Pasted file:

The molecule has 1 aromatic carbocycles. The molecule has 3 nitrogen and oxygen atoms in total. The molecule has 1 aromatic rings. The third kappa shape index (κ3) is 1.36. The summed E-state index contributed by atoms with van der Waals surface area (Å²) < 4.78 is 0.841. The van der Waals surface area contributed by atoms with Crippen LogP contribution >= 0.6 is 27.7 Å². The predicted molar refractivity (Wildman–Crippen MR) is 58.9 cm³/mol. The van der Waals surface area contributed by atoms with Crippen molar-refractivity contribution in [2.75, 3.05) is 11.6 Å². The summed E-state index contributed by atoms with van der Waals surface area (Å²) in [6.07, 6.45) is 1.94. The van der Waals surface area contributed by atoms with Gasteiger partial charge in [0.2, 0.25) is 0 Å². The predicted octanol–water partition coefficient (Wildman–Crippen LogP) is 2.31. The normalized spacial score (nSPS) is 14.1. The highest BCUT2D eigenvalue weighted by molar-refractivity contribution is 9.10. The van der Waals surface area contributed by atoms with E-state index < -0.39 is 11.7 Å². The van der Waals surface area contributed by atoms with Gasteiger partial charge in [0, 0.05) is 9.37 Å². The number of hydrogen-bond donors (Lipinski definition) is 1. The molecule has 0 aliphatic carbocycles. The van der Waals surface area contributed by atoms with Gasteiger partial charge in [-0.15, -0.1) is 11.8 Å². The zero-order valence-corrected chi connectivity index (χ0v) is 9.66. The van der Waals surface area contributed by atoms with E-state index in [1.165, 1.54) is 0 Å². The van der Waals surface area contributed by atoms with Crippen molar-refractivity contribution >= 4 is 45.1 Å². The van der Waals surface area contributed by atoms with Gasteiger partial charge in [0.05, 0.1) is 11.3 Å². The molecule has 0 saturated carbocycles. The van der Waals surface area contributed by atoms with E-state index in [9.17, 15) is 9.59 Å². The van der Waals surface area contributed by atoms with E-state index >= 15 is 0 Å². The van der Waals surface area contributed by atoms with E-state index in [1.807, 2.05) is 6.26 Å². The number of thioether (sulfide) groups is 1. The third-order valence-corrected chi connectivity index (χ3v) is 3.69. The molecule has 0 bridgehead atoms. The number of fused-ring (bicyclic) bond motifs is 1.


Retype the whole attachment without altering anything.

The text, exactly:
The molecule has 1 aromatic carbocycles. The molecule has 3 nitrogen and oxygen atoms in total. The molecule has 1 aromatic rings. The third kappa shape index (κ3) is 1.36. The summed E-state index contributed by atoms with van der Waals surface area (Å²) < 4.78 is 0.841. The van der Waals surface area contributed by atoms with Crippen LogP contribution >= 0.6 is 27.7 Å². The predicted molar refractivity (Wildman–Crippen MR) is 58.9 cm³/mol. The van der Waals surface area contributed by atoms with Crippen molar-refractivity contribution in [2.75, 3.05) is 11.6 Å². The summed E-state index contributed by atoms with van der Waals surface area (Å²) in [6.07, 6.45) is 1.94. The van der Waals surface area contributed by atoms with Gasteiger partial charge in [0.2, 0.25) is 0 Å². The predicted octanol–water partition coefficient (Wildman–Crippen LogP) is 2.31. The normalized spacial score (nSPS) is 14.1. The highest BCUT2D eigenvalue weighted by molar-refractivity contribution is 9.10. The van der Waals surface area contributed by atoms with E-state index < -0.39 is 11.7 Å². The van der Waals surface area contributed by atoms with Gasteiger partial charge in [0, 0.05) is 9.37 Å². The number of hydrogen-bond donors (Lipinski definition) is 1. The molecule has 0 aliphatic carbocycles. The van der Waals surface area contributed by atoms with Gasteiger partial charge in [-0.15, -0.1) is 11.8 Å². The zero-order valence-corrected chi connectivity index (χ0v) is 9.66. The van der Waals surface area contributed by atoms with E-state index in [1.165, 1.54) is 0 Å². The van der Waals surface area contributed by atoms with Crippen molar-refractivity contribution >= 4 is 45.1 Å². The van der Waals surface area contributed by atoms with Gasteiger partial charge in [0.05, 0.1) is 11.3 Å². The molecule has 0 saturated carbocycles. The van der Waals surface area contributed by atoms with E-state index in [9.17, 15) is 9.59 Å². The van der Waals surface area contributed by atoms with E-state index >= 15 is 0 Å². The van der Waals surface area contributed by atoms with E-state index in [1.807, 2.05) is 6.26 Å². The number of thioether (sulfide) groups is 1. The third-order valence-corrected chi connectivity index (χ3v) is 3.69. The molecule has 0 bridgehead atoms. The number of fused-ring (bicyclic) bond motifs is 1.